The Netherlands Gaming Authority, the Kansspelautoriteit (KSA), has established the policy rules for people to be involuntarily excluded from participating in any kind of gambling.
As a result of the Remote Gambling Act, which went into force on April 1 this year to regulate online gambling for the first time in the country, there will be a player exclusion register called Cruks (Centraal Register Uitsluiting Kansspelen), where players can be included both voluntarily or involuntarily, in order to prevent and tackle gambling addiction. It will be operational as of October 1.
Per the new policy rules, someone close to the player such us family members or employer, but also gaming operators or providers, must submit a request to the Gaming Authority for registration. A condition for being included in the exclusion register is that the measure prevents further damage — financial, social, personal. It should also be clear that less drastic measures will not help.
If an operator’s less severe measures do not prove effective in preventing problem gambling for a player, and if such a player disregards the operator’s advice to register voluntarily with Cruks, at this point the operator should lodge an application with the regulator to register the player involuntarily.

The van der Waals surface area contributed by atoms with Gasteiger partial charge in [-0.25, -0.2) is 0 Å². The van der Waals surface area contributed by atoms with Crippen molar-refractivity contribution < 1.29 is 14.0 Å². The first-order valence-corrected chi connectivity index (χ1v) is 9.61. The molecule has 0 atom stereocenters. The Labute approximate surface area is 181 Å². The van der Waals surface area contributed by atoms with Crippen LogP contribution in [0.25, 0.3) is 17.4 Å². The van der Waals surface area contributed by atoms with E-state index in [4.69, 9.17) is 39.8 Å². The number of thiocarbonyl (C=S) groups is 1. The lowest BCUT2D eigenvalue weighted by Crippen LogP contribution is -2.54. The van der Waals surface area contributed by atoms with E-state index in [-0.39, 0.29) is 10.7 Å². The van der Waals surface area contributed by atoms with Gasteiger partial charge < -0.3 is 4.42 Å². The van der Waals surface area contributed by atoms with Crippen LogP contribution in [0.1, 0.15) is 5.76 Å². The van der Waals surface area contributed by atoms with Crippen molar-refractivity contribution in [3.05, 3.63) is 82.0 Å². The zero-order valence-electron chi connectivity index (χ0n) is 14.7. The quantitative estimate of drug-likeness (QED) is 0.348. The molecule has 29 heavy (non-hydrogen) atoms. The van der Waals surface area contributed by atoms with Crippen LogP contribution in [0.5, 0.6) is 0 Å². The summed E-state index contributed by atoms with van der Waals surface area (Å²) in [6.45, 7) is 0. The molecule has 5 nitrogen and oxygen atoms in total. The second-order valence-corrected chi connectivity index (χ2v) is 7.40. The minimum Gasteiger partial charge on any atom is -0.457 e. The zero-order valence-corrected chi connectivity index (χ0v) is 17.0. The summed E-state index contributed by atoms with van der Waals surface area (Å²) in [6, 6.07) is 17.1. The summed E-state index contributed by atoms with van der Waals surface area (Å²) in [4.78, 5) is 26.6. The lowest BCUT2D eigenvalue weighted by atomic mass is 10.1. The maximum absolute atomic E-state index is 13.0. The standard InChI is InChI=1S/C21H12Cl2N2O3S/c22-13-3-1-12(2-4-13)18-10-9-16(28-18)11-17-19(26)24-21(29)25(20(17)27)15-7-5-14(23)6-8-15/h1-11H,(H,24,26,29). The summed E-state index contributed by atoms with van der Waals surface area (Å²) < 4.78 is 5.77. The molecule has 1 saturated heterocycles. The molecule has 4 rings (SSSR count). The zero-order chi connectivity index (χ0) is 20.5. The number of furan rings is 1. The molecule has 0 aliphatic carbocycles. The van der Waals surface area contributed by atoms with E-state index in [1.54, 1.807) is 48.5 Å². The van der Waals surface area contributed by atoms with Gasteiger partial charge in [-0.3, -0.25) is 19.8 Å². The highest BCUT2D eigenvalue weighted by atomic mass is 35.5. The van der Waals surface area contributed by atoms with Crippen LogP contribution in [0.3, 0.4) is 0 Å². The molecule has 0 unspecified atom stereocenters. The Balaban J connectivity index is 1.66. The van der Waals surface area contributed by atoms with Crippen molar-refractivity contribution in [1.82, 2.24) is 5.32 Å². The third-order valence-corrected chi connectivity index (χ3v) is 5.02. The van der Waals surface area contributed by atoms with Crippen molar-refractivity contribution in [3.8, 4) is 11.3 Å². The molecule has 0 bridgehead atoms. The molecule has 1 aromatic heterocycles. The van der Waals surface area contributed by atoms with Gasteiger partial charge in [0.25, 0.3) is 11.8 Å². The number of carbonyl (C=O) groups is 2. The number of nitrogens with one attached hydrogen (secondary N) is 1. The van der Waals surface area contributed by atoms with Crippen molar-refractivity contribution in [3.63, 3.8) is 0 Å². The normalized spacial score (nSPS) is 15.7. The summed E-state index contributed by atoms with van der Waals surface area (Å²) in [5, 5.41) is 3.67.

From October 1, all gambling operators must connect to Cruks and check whether there is a registration there before a player starts playing. If that is the case, the player should be denied access to the game.
Applications may be submitted electronically or by post, and must detail an explanation of the third party’s relationship with the player, and the motives for requesting exclusion. Cruks is accessed through DigiD system, a form of online ID that allows Dutch residents to access online services and government websites in the Netherlands.
When a player registers with an online operator for the first time, or if the player wants to access a land-based casino, they enter their public service number, which leads to the generation of a Cruks code. This code is then compared to the list of codes for self-excluded players and if it matches, the player must not be allowed to register or enter.